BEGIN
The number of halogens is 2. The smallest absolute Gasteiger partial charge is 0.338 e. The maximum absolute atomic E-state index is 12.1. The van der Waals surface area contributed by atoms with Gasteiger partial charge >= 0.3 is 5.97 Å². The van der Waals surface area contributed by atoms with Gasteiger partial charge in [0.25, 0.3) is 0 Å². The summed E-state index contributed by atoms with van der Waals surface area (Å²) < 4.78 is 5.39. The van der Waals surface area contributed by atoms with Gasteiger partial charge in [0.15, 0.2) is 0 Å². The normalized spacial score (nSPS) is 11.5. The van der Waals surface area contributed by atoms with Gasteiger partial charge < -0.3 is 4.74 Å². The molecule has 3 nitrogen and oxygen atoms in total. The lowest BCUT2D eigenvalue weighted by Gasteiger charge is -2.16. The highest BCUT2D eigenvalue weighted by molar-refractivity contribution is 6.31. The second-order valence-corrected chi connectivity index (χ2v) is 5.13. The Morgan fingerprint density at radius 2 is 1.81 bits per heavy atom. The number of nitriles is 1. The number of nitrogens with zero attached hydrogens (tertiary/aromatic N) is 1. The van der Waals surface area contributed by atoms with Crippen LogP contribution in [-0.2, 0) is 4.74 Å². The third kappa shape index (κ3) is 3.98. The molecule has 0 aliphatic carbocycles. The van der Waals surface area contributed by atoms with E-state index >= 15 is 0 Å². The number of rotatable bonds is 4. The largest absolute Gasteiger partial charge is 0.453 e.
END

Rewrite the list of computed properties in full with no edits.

The number of halogens is 2. The smallest absolute Gasteiger partial charge is 0.338 e. The maximum absolute atomic E-state index is 12.1. The van der Waals surface area contributed by atoms with Gasteiger partial charge >= 0.3 is 5.97 Å². The van der Waals surface area contributed by atoms with Gasteiger partial charge in [0.25, 0.3) is 0 Å². The summed E-state index contributed by atoms with van der Waals surface area (Å²) < 4.78 is 5.39. The van der Waals surface area contributed by atoms with Gasteiger partial charge in [0.15, 0.2) is 0 Å². The normalized spacial score (nSPS) is 11.5. The van der Waals surface area contributed by atoms with Gasteiger partial charge < -0.3 is 4.74 Å². The molecule has 3 nitrogen and oxygen atoms in total. The lowest BCUT2D eigenvalue weighted by Gasteiger charge is -2.16. The highest BCUT2D eigenvalue weighted by molar-refractivity contribution is 6.31. The second-order valence-corrected chi connectivity index (χ2v) is 5.13. The Morgan fingerprint density at radius 2 is 1.81 bits per heavy atom. The number of nitriles is 1. The number of nitrogens with zero attached hydrogens (tertiary/aromatic N) is 1. The van der Waals surface area contributed by atoms with Crippen LogP contribution in [-0.2, 0) is 4.74 Å². The third kappa shape index (κ3) is 3.98. The molecule has 0 aliphatic carbocycles. The van der Waals surface area contributed by atoms with E-state index >= 15 is 0 Å². The number of rotatable bonds is 4. The largest absolute Gasteiger partial charge is 0.453 e.